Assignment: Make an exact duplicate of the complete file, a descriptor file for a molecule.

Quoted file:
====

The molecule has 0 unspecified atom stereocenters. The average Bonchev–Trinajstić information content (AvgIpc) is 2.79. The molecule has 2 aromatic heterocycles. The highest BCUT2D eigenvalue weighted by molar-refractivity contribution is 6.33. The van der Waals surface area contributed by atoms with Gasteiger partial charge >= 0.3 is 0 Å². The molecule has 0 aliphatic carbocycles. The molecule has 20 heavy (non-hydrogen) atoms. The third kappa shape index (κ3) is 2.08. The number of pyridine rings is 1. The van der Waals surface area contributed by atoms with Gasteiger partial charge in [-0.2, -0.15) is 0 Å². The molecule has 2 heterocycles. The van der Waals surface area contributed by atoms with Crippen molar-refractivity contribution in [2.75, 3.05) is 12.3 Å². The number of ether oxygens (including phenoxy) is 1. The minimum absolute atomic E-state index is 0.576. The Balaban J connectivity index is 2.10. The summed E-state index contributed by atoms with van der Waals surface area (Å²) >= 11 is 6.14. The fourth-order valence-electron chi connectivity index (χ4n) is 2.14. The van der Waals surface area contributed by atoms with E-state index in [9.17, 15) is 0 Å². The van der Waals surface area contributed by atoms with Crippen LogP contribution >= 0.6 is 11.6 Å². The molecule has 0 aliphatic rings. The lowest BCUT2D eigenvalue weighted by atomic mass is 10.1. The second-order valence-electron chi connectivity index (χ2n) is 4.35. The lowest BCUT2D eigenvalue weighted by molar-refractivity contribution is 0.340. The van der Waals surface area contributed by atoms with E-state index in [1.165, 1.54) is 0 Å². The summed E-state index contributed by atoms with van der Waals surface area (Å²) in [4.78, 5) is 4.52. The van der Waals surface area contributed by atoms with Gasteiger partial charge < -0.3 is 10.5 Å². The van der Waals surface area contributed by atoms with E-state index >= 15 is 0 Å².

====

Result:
The molecule has 0 unspecified atom stereocenters. The average Bonchev–Trinajstić information content (AvgIpc) is 2.79. The molecule has 2 aromatic heterocycles. The highest BCUT2D eigenvalue weighted by molar-refractivity contribution is 6.33. The van der Waals surface area contributed by atoms with Gasteiger partial charge >= 0.3 is 0 Å². The molecule has 0 aliphatic carbocycles. The molecule has 20 heavy (non-hydrogen) atoms. The third kappa shape index (κ3) is 2.08. The number of pyridine rings is 1. The van der Waals surface area contributed by atoms with Gasteiger partial charge in [-0.2, -0.15) is 0 Å². The molecule has 2 heterocycles. The van der Waals surface area contributed by atoms with Crippen molar-refractivity contribution in [2.75, 3.05) is 12.3 Å². The number of ether oxygens (including phenoxy) is 1. The minimum absolute atomic E-state index is 0.576. The Balaban J connectivity index is 2.10. The summed E-state index contributed by atoms with van der Waals surface area (Å²) >= 11 is 6.14. The fourth-order valence-electron chi connectivity index (χ4n) is 2.14. The van der Waals surface area contributed by atoms with E-state index in [9.17, 15) is 0 Å². The van der Waals surface area contributed by atoms with Crippen LogP contribution >= 0.6 is 11.6 Å². The molecule has 0 aliphatic rings. The lowest BCUT2D eigenvalue weighted by atomic mass is 10.1. The second-order valence-electron chi connectivity index (χ2n) is 4.35. The lowest BCUT2D eigenvalue weighted by molar-refractivity contribution is 0.340. The van der Waals surface area contributed by atoms with E-state index in [1.165, 1.54) is 0 Å². The summed E-state index contributed by atoms with van der Waals surface area (Å²) in [4.78, 5) is 4.52. The van der Waals surface area contributed by atoms with Gasteiger partial charge < -0.3 is 10.5 Å². The van der Waals surface area contributed by atoms with E-state index >= 15 is 0 Å².